@Pete, How could I do a good file extension test before the file itself has been uploaded by CFFILE even using all the security mesures pointed here? Or the file will be uploaded first, then tested for extension and finally deleted by CFFILE DELETE? Thanks.
Check out Pete's "Always upload to a temp directory outside of the Web Root" section, above.
@Marllon Yes as Jamie mentioned you need to upload the file to a dir outside of the web root and then check the file extension. Otherwise the only way you could do this before calling cffile would be to use a Servlet Filter, or something else that runs before the CFML engine.
I'd just like to point out, in response to the first commenter, that Mac OS X files do indeed have file extensions. By default they are hidden to the user but upon sending a file out (as in this case) they do apply.
I just wanted to chime in to remind people that the same goes for emails which attachments that are downloaded by CFpop. I have a system which acts as a web client for accessing email ( <gasp> and saves the attachments into a pub directory</gasp> ), and I basically crapped myself when I realized that I was doing no checking, and someone could have simply emailed us a CFM file. My two faults here are A: serving attachments publicly and B: Not filtering attachments. Very old app, but Jeeze! Horrible.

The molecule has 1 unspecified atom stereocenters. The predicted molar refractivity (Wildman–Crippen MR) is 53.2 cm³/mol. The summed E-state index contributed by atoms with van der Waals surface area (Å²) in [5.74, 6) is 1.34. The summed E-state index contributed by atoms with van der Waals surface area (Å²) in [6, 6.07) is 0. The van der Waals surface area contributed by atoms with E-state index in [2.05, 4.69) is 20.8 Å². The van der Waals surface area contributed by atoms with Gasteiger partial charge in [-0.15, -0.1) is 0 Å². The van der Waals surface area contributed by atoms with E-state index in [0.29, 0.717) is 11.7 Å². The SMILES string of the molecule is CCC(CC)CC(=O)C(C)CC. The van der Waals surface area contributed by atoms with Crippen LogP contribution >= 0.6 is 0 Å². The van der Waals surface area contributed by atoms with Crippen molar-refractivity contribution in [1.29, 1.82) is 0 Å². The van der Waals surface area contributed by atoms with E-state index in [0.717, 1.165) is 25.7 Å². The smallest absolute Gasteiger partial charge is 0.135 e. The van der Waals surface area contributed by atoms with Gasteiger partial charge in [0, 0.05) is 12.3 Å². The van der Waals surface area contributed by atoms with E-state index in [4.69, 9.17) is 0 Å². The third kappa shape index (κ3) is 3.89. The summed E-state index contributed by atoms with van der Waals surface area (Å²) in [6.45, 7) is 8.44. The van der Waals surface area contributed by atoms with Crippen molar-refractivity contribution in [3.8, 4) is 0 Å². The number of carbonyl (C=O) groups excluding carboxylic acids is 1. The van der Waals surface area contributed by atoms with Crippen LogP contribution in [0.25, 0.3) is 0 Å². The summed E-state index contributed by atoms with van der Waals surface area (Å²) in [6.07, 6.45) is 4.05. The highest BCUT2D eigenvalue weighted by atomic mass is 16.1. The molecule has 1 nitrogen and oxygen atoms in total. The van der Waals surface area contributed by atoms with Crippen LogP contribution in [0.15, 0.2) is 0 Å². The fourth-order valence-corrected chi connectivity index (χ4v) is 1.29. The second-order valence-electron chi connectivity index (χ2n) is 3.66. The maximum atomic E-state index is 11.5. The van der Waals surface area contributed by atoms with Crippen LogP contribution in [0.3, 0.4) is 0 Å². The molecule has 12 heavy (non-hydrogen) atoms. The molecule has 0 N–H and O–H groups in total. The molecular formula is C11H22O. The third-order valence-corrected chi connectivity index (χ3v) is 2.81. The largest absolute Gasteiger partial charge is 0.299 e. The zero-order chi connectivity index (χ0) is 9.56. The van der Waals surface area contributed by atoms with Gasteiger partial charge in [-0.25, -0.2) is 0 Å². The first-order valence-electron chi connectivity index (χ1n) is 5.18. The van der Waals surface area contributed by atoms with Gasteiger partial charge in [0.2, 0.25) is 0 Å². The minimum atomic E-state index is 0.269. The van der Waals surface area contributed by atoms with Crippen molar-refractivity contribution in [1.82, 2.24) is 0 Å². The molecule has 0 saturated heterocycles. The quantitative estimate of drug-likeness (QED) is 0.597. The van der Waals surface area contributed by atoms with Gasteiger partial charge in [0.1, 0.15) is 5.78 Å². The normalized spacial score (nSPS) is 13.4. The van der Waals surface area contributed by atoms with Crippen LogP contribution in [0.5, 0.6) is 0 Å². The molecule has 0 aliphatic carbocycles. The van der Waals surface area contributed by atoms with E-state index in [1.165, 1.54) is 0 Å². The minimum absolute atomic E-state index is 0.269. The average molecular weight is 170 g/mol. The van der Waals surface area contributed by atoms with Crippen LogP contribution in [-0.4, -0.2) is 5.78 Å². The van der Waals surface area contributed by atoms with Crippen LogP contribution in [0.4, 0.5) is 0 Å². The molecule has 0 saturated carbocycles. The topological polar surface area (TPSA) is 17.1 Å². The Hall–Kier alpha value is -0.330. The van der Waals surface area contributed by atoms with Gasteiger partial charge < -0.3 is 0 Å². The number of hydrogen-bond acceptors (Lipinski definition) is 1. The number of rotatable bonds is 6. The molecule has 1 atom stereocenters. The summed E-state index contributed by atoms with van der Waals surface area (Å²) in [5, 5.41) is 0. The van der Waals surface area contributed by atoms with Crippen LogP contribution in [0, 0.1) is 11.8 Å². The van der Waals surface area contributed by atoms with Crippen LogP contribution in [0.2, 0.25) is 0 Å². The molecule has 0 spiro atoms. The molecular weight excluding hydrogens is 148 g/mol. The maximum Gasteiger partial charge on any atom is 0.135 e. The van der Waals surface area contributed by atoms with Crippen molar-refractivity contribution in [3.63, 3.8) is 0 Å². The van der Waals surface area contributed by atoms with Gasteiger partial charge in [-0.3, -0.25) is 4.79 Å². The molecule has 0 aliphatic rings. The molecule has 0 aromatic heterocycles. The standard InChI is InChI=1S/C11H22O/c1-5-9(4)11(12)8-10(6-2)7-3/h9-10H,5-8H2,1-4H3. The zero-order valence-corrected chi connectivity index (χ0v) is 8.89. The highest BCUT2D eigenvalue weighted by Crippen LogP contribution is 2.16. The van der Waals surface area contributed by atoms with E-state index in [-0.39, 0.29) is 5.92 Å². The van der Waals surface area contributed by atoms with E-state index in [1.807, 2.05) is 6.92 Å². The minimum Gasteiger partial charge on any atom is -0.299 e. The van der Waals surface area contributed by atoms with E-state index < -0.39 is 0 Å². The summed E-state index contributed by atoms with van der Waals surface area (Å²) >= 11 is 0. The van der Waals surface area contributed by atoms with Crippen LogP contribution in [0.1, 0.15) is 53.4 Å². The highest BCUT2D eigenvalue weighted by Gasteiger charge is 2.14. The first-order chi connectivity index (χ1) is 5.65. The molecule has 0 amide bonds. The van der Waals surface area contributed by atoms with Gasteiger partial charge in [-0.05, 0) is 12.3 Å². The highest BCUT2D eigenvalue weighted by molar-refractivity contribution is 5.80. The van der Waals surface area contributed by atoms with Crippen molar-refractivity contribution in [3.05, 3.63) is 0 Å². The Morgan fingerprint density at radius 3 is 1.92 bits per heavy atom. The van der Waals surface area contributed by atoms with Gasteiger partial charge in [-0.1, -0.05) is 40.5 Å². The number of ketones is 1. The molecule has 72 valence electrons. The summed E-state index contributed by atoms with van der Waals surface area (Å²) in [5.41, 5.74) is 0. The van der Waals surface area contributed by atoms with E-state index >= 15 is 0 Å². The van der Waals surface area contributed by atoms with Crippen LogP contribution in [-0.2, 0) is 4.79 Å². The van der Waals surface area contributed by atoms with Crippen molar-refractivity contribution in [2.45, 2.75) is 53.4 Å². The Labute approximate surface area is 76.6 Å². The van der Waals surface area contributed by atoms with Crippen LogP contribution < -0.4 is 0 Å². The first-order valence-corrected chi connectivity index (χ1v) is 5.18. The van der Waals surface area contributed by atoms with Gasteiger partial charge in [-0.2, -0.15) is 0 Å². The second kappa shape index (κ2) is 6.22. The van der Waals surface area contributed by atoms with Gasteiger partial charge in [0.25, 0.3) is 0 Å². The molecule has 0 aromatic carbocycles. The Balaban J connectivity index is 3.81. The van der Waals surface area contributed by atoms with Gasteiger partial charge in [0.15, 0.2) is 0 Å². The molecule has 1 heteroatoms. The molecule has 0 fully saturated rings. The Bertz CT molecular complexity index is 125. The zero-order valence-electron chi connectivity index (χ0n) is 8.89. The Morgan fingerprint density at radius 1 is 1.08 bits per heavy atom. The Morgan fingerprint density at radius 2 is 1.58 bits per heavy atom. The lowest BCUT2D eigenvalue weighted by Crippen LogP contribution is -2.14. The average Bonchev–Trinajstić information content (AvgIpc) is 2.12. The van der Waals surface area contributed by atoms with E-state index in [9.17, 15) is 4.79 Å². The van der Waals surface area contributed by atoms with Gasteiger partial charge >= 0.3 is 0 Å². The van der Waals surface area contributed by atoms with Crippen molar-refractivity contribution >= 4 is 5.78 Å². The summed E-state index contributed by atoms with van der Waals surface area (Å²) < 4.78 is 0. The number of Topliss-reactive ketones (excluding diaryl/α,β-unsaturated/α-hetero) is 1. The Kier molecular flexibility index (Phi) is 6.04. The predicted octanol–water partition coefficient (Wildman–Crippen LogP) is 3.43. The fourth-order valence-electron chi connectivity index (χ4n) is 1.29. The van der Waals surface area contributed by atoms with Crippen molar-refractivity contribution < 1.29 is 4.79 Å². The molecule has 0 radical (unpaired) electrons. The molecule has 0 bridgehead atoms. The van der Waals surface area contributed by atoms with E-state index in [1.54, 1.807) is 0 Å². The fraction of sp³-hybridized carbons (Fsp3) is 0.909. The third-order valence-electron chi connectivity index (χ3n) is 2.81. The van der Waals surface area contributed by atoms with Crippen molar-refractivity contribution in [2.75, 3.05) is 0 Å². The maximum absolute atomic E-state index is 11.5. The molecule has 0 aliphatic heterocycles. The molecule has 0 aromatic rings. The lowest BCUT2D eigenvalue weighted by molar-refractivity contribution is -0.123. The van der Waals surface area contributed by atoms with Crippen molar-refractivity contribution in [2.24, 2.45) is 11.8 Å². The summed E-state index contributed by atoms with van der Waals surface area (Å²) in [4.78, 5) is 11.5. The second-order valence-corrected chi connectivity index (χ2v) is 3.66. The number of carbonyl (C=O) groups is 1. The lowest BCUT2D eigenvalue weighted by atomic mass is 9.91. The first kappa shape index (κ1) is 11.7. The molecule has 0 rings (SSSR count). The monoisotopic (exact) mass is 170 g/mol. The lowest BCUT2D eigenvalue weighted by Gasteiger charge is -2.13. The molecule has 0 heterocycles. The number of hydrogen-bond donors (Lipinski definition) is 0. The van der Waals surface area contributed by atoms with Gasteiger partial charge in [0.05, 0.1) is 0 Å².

Hi, I've seen comments about checking for a double file extensions. Does anybody have any code that would allow me to do this.
Very helpful tips. Thanks.
Does anyone have any suggestions for virus scanning on ColdFusion file uploads? We want to allow trusted sources to upload files to us, but we are worried about files with viruses being accidentally uploaded. Thoughts? Thanks.
Just to let you know your site looks a little bit strange in Opera on my laptop with Linux .
Joe Cairns / Hi, thanks for the tip on the file upaold technique. One problem will crop up if you are developing on a windows machine.The line:File.open(”/Users/db/_dev/rails/videos/swing.mov”, “w”)Should be changed to:File.open(”/Users/db/_dev/rails/videos/swing.mov”, “wb”)Windows, unlike linux, unix, and mac, does not assume a created file is a binary, it assumes a text file. By adding the b to the parameters you are forcing the file to be a binary. I don't know whether using the b option will cause a non-windows install problems or not though.-Joe